Grigson: "I do. I mean, that's why they say, 'Any given Sunday.' That's why that term, phrase — what have you — is in our vernacular. You know, so I look at it in way — if we're playing, scouting and being around it my whole life, I've talked to maybe even Erik Walden about it recently just prior to this game was, there are going to be players that are special. There are going to be players that no matter when they walk out onto the field, they're going to be next to impossible to defend or to contain. But I'll tell you what, it's fatigue and the fourth quarter, it makes us all equal in a sense, and I think that that's where they fight and the fire and determination and discipline comes into play, because I think it evens everybody out in this league. And I think there's not a huge gap — as you can see by the records right now; there's a very small handful, and we've been talking about this, which is good for us. So we did make some really big leaps in term of the self-discipline — you know, we had a few bonehead things, but we made up for them. But we didn't have the offsides and the holds and some of those things that had held us back in previous weeks, and multiple weeks. So I thought that was a real positive, and again, to go in and win in a place that we haven't since 1988, that was something special, I thought."Inbox question, asking if he thinks the team's secondary is getting better each week, and if he thinks the Colts should leave Darius Butler at safety?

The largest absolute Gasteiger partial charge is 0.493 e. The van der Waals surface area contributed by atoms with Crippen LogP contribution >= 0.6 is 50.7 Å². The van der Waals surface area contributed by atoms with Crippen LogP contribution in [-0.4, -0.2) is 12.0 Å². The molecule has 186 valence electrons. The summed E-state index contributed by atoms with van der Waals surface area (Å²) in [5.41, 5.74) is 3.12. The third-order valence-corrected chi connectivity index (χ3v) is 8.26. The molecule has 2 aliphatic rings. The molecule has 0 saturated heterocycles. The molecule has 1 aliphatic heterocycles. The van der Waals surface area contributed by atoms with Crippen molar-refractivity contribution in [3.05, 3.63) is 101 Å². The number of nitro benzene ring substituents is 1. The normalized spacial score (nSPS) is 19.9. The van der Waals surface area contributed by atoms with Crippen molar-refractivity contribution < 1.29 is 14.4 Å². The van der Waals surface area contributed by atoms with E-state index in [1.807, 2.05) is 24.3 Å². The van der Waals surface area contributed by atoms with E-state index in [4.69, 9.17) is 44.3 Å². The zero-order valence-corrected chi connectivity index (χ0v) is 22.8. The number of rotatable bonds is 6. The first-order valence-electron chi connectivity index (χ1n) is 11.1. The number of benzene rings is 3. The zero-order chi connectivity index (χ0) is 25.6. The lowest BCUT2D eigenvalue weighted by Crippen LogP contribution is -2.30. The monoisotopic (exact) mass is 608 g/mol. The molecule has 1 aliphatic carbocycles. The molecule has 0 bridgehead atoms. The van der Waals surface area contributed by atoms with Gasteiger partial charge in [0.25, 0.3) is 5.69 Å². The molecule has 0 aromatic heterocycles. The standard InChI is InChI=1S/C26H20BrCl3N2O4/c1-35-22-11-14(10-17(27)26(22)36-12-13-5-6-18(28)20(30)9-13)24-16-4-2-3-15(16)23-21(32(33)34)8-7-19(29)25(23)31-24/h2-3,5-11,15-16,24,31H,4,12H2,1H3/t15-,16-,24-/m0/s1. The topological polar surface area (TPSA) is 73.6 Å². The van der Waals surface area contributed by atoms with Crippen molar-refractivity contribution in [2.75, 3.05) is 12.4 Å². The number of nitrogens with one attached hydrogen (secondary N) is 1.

Grigson: "Well, I think that when you look at what Green Bay does, and where their offense is at right now, I mean it was a perfect move that we made and that the coaches gameplanned and put together with Darius back there, because they are so pass-happy, and Darius out there as a robber-type can be out there and use his instincts, ball skills, range and things like that at the safety spot. They weren't real run-heavy obviously, with their personnel, so it really played into our hand in that sense. But the secondary as a whole, I think it's kind of what we had hoped for in the offseason. I think of course you've got Vontae (Davis), and then Patrick (Robinson) is coming along nicely now that he's trending in the right direction health-wise; and then you have complementary play by Darius in so many different ways — you know, he's a playmaker — and then (Rashaan) Melvin is a guy that has really done well for us in spot duty with about anything that we've asked him to do. You know, he's competitive, he can run and he's got some size. So I like where we're going on defense. I think since the offseason, I've never changed my tune on what I feel we need to be successful, and that's to play sound defense, and getting better on offense where we have the weapons and we have the elite quarterback. And then when you have play on special teams like we did yesterday, I mean that just puts you in a whole different stratosphere. So if we can build off this, I think we'll obviously go in the right direction."Follow-up question, asking about Jordan Todman's kickoff return for touchdown on the game's opening play on Sunday: